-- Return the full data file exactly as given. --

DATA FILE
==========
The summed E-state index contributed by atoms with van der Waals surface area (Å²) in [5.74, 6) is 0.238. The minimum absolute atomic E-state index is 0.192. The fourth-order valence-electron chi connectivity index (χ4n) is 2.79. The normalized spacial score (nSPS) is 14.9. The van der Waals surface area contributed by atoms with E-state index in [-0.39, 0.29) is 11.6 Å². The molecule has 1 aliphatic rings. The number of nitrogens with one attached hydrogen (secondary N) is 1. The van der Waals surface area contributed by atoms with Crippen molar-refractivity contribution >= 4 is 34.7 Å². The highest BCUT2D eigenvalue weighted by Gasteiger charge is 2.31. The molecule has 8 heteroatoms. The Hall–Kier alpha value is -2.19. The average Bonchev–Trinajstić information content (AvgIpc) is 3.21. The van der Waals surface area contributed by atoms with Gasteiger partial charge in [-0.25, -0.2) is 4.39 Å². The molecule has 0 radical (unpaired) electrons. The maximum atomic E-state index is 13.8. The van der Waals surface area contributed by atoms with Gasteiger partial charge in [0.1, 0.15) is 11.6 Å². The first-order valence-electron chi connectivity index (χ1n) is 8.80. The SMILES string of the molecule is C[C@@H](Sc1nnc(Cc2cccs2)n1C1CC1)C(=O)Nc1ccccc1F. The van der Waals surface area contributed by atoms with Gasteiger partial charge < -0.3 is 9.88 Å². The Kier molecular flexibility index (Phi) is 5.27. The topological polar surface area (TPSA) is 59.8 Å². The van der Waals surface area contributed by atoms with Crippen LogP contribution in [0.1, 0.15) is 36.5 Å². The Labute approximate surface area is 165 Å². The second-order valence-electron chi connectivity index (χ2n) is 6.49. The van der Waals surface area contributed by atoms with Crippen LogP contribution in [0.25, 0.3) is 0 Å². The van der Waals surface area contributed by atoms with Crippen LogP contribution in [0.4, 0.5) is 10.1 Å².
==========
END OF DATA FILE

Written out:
The summed E-state index contributed by atoms with van der Waals surface area (Å²) in [5.74, 6) is 0.238. The minimum absolute atomic E-state index is 0.192. The fourth-order valence-electron chi connectivity index (χ4n) is 2.79. The normalized spacial score (nSPS) is 14.9. The van der Waals surface area contributed by atoms with E-state index in [-0.39, 0.29) is 11.6 Å². The molecule has 1 aliphatic rings. The number of nitrogens with one attached hydrogen (secondary N) is 1. The van der Waals surface area contributed by atoms with Crippen molar-refractivity contribution >= 4 is 34.7 Å². The highest BCUT2D eigenvalue weighted by Gasteiger charge is 2.31. The molecule has 8 heteroatoms. The Hall–Kier alpha value is -2.19. The average Bonchev–Trinajstić information content (AvgIpc) is 3.21. The van der Waals surface area contributed by atoms with Gasteiger partial charge in [-0.25, -0.2) is 4.39 Å². The molecule has 0 radical (unpaired) electrons. The maximum atomic E-state index is 13.8. The van der Waals surface area contributed by atoms with Gasteiger partial charge in [0.1, 0.15) is 11.6 Å². The first-order valence-electron chi connectivity index (χ1n) is 8.80. The SMILES string of the molecule is C[C@@H](Sc1nnc(Cc2cccs2)n1C1CC1)C(=O)Nc1ccccc1F. The van der Waals surface area contributed by atoms with Gasteiger partial charge < -0.3 is 9.88 Å². The Kier molecular flexibility index (Phi) is 5.27. The topological polar surface area (TPSA) is 59.8 Å². The van der Waals surface area contributed by atoms with Crippen LogP contribution in [0.1, 0.15) is 36.5 Å². The Labute approximate surface area is 165 Å². The second-order valence-electron chi connectivity index (χ2n) is 6.49. The van der Waals surface area contributed by atoms with Crippen LogP contribution in [0.25, 0.3) is 0 Å². The van der Waals surface area contributed by atoms with Crippen LogP contribution in [0.4, 0.5) is 10.1 Å².